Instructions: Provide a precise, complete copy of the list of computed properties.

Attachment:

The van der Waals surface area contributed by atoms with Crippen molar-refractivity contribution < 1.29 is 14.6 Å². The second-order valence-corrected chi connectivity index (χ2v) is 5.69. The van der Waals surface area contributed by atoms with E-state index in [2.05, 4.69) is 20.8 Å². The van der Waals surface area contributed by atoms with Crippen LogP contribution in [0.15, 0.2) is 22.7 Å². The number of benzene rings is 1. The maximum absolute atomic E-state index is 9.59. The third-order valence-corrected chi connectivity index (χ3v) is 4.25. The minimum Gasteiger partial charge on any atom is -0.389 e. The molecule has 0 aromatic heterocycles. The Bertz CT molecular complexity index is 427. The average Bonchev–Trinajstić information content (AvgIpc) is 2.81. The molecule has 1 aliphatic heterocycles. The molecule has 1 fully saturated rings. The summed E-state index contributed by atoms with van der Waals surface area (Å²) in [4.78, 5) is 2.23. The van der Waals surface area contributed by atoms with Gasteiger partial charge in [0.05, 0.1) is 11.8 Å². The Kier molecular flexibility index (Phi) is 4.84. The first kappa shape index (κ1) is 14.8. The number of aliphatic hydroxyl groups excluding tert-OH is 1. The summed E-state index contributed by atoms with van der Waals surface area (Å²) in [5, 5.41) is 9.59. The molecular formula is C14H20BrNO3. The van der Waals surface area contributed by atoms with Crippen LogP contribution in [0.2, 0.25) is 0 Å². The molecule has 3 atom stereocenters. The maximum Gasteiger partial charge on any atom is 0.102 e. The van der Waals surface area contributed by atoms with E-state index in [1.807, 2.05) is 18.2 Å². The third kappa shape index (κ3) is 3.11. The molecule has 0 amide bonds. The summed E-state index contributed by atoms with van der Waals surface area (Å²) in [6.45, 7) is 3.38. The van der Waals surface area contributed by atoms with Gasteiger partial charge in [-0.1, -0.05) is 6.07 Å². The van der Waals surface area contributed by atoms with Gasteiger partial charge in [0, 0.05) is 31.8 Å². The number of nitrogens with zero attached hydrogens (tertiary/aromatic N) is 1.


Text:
The van der Waals surface area contributed by atoms with Crippen molar-refractivity contribution < 1.29 is 14.6 Å². The second-order valence-corrected chi connectivity index (χ2v) is 5.69. The van der Waals surface area contributed by atoms with E-state index in [2.05, 4.69) is 20.8 Å². The van der Waals surface area contributed by atoms with Crippen LogP contribution in [0.15, 0.2) is 22.7 Å². The number of benzene rings is 1. The maximum absolute atomic E-state index is 9.59. The third-order valence-corrected chi connectivity index (χ3v) is 4.25. The minimum Gasteiger partial charge on any atom is -0.389 e. The molecule has 0 aromatic heterocycles. The Bertz CT molecular complexity index is 427. The average Bonchev–Trinajstić information content (AvgIpc) is 2.81. The molecule has 1 aliphatic heterocycles. The molecule has 1 fully saturated rings. The summed E-state index contributed by atoms with van der Waals surface area (Å²) in [4.78, 5) is 2.23. The van der Waals surface area contributed by atoms with Gasteiger partial charge in [0.05, 0.1) is 11.8 Å². The Kier molecular flexibility index (Phi) is 4.84. The first kappa shape index (κ1) is 14.8. The number of aliphatic hydroxyl groups excluding tert-OH is 1. The summed E-state index contributed by atoms with van der Waals surface area (Å²) in [5, 5.41) is 9.59. The molecular formula is C14H20BrNO3. The van der Waals surface area contributed by atoms with Crippen LogP contribution in [0.2, 0.25) is 0 Å². The molecule has 3 atom stereocenters. The maximum Gasteiger partial charge on any atom is 0.102 e. The van der Waals surface area contributed by atoms with E-state index in [1.807, 2.05) is 18.2 Å². The third kappa shape index (κ3) is 3.11. The molecule has 0 amide bonds. The summed E-state index contributed by atoms with van der Waals surface area (Å²) in [6.45, 7) is 3.38. The van der Waals surface area contributed by atoms with Gasteiger partial charge in [-0.1, -0.05) is 6.07 Å². The van der Waals surface area contributed by atoms with Gasteiger partial charge in [0, 0.05) is 31.8 Å². The number of nitrogens with zero attached hydrogens (tertiary/aromatic N) is 1.